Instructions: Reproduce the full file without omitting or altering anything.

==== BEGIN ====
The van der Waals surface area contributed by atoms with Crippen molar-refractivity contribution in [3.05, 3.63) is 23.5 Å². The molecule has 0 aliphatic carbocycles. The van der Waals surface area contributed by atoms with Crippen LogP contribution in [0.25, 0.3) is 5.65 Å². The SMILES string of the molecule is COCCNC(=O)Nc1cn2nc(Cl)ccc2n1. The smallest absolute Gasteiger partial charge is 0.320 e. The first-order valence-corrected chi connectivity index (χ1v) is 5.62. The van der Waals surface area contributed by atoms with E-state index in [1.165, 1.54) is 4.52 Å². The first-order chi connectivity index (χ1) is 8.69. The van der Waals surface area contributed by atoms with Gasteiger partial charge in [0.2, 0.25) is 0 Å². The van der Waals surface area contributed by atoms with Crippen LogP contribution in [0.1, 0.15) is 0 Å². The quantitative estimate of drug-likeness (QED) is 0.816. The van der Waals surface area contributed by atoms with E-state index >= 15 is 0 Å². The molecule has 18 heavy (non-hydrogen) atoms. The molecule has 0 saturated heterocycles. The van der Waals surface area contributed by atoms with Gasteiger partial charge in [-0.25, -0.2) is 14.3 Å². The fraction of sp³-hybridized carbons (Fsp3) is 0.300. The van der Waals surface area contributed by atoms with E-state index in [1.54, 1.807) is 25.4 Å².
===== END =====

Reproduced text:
The van der Waals surface area contributed by atoms with Crippen molar-refractivity contribution in [3.05, 3.63) is 23.5 Å². The molecule has 0 aliphatic carbocycles. The van der Waals surface area contributed by atoms with Crippen LogP contribution in [0.25, 0.3) is 5.65 Å². The SMILES string of the molecule is COCCNC(=O)Nc1cn2nc(Cl)ccc2n1. The smallest absolute Gasteiger partial charge is 0.320 e. The first-order valence-corrected chi connectivity index (χ1v) is 5.62. The van der Waals surface area contributed by atoms with E-state index in [1.165, 1.54) is 4.52 Å². The first-order chi connectivity index (χ1) is 8.69. The van der Waals surface area contributed by atoms with Gasteiger partial charge in [0.2, 0.25) is 0 Å². The van der Waals surface area contributed by atoms with Crippen LogP contribution in [0.1, 0.15) is 0 Å². The quantitative estimate of drug-likeness (QED) is 0.816. The van der Waals surface area contributed by atoms with E-state index >= 15 is 0 Å². The molecule has 18 heavy (non-hydrogen) atoms. The molecule has 0 saturated heterocycles. The van der Waals surface area contributed by atoms with Gasteiger partial charge in [-0.25, -0.2) is 14.3 Å². The fraction of sp³-hybridized carbons (Fsp3) is 0.300. The van der Waals surface area contributed by atoms with E-state index in [1.54, 1.807) is 25.4 Å².